Syria: solving the unsolvable?

By Harry Hagopian
March 3, 2012

Developments in Syria continue to take alarming twists - not least with the latest eyewitness accounts coming out of Homs.

A week ago I did another regional Middle East round up for the Catholic Bishops' Conference of England and Wales (CBCEW), together with an in-depth look at the bloodshed in Homs, Syria. Is this a precursor to civil war in the country, we have been asking? Or are we already beyond that point?

In the first of two podcasts, shared as usual on Ekklesia, the aim is to take a close look at countries in transition. We start with the election of an interim president in Yemen, move on to tribal tensions in Libya and conclude by discussing post-election Egypt ahead of another round of voting: this time for a new president.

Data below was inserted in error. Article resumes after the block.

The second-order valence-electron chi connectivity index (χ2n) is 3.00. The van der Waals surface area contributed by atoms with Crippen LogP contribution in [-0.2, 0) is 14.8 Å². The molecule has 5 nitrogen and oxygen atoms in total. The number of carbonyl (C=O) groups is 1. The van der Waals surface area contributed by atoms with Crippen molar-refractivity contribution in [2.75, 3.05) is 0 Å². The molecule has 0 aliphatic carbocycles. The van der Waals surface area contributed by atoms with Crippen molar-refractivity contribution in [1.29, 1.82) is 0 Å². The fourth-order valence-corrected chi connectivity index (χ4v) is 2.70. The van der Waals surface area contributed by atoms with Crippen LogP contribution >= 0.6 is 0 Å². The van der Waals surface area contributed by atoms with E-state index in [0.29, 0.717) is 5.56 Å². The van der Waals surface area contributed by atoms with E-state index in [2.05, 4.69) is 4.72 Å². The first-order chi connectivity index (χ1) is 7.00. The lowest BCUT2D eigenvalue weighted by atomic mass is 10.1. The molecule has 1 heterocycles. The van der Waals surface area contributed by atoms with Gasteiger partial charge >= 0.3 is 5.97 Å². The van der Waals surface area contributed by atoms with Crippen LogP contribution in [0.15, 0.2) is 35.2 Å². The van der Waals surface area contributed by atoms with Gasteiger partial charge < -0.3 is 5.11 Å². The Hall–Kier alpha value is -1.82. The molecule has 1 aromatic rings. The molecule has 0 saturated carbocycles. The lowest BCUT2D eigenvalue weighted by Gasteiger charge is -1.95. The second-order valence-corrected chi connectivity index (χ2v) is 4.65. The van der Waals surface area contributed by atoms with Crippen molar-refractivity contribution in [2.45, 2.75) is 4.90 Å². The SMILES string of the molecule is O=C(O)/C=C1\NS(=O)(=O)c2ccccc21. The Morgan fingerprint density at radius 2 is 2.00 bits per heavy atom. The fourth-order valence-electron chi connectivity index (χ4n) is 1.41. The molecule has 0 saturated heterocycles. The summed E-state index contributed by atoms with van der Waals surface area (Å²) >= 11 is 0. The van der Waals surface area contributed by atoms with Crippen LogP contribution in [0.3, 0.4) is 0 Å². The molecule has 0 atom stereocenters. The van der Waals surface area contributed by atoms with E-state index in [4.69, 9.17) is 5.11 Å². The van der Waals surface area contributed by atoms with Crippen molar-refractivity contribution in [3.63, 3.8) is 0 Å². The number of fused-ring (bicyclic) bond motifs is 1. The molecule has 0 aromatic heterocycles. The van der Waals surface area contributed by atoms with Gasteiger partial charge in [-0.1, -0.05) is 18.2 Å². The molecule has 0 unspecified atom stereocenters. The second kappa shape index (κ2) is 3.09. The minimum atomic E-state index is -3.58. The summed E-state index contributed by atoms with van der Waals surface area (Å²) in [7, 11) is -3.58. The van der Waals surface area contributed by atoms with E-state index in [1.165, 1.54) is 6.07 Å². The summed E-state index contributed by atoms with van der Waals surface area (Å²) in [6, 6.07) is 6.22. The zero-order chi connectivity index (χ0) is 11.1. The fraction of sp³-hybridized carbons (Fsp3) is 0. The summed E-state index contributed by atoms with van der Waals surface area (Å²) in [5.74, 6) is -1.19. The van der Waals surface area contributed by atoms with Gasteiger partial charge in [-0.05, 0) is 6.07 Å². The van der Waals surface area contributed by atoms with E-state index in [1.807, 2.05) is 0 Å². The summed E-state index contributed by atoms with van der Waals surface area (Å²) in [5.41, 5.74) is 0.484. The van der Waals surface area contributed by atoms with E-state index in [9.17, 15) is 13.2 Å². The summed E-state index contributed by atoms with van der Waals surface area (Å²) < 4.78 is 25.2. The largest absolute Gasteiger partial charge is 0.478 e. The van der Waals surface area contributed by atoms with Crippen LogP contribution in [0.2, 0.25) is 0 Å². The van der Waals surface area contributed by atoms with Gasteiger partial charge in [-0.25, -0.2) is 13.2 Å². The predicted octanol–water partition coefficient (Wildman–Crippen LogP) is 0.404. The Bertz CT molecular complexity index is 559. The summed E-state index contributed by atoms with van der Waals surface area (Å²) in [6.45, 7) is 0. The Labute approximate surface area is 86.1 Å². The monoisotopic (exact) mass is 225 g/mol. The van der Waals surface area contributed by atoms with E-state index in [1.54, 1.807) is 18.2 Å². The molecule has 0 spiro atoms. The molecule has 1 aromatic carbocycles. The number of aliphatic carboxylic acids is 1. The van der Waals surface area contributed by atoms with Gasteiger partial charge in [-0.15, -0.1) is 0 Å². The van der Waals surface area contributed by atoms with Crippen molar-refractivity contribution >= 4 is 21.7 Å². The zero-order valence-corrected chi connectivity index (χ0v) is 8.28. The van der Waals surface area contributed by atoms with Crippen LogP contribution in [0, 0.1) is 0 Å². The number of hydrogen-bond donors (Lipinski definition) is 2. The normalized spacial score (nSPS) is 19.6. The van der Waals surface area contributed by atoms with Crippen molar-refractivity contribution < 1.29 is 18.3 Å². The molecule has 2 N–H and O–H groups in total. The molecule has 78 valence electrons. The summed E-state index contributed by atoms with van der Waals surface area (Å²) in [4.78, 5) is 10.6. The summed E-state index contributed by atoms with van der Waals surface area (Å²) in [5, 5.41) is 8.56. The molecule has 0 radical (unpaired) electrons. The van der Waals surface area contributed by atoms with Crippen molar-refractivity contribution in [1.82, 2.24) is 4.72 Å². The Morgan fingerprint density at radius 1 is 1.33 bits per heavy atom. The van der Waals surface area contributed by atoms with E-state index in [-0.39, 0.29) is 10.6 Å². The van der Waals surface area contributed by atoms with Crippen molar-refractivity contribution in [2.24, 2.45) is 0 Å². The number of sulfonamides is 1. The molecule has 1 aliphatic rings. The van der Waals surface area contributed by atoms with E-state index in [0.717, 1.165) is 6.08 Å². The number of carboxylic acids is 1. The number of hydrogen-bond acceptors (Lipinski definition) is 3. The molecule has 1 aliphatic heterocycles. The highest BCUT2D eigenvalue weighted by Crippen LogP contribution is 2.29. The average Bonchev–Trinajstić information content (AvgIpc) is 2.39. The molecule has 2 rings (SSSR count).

Then, as I indicated, in the second podcast we examine the escalation of violence in Syria - especially in the city of Homs.

Both full podcasts (15 and 17 mins respectively) can be downloaded/played from the two links in the right-hand column here:


© Harry Hagopian is an international lawyer, ecumenist and EU political consultant. He also acts as a Middle East and inter-faith advisor to the Catholic Bishops’ Conference of England & Wales and as Middle East consultant to ACEP (Christians in Politics) in Paris. He is an Ekklesia associate and regular contributor ( Formerly an Executive Secretary of the Jerusalem Inter-Church Committee and Executive Director of the Middle East Council of Churches, he is now an international fellow, Sorbonne III University, Paris, consultant to the Campaign for Recognition of the Armenian Genocide (UK) and author of The Armenian Church in the Holy Land. Dr Hagopian’s own website is

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